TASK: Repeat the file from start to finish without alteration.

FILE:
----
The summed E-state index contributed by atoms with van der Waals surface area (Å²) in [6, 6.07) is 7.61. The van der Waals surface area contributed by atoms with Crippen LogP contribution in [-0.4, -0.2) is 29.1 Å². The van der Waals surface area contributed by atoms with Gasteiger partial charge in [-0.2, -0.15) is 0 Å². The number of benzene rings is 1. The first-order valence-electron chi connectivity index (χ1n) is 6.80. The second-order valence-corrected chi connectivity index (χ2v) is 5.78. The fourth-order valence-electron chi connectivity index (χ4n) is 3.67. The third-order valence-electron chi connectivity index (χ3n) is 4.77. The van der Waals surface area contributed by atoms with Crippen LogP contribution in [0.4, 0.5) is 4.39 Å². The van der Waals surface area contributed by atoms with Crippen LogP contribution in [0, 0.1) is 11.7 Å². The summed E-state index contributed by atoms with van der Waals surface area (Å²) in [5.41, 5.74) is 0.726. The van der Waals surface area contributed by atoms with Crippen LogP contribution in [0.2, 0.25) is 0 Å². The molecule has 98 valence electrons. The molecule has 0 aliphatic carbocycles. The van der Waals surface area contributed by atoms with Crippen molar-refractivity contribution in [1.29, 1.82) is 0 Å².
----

The summed E-state index contributed by atoms with van der Waals surface area (Å²) in [6, 6.07) is 7.61. The van der Waals surface area contributed by atoms with Crippen LogP contribution in [-0.4, -0.2) is 29.1 Å². The van der Waals surface area contributed by atoms with Gasteiger partial charge in [-0.2, -0.15) is 0 Å². The number of benzene rings is 1. The first-order valence-electron chi connectivity index (χ1n) is 6.80. The second-order valence-corrected chi connectivity index (χ2v) is 5.78. The fourth-order valence-electron chi connectivity index (χ4n) is 3.67. The third-order valence-electron chi connectivity index (χ3n) is 4.77. The van der Waals surface area contributed by atoms with Crippen LogP contribution in [0.4, 0.5) is 4.39 Å². The van der Waals surface area contributed by atoms with Crippen LogP contribution in [0, 0.1) is 11.7 Å². The summed E-state index contributed by atoms with van der Waals surface area (Å²) in [5.41, 5.74) is 0.726. The van der Waals surface area contributed by atoms with Crippen LogP contribution in [0.2, 0.25) is 0 Å². The molecule has 98 valence electrons. The molecule has 0 aliphatic carbocycles. The van der Waals surface area contributed by atoms with Crippen molar-refractivity contribution in [1.29, 1.82) is 0 Å².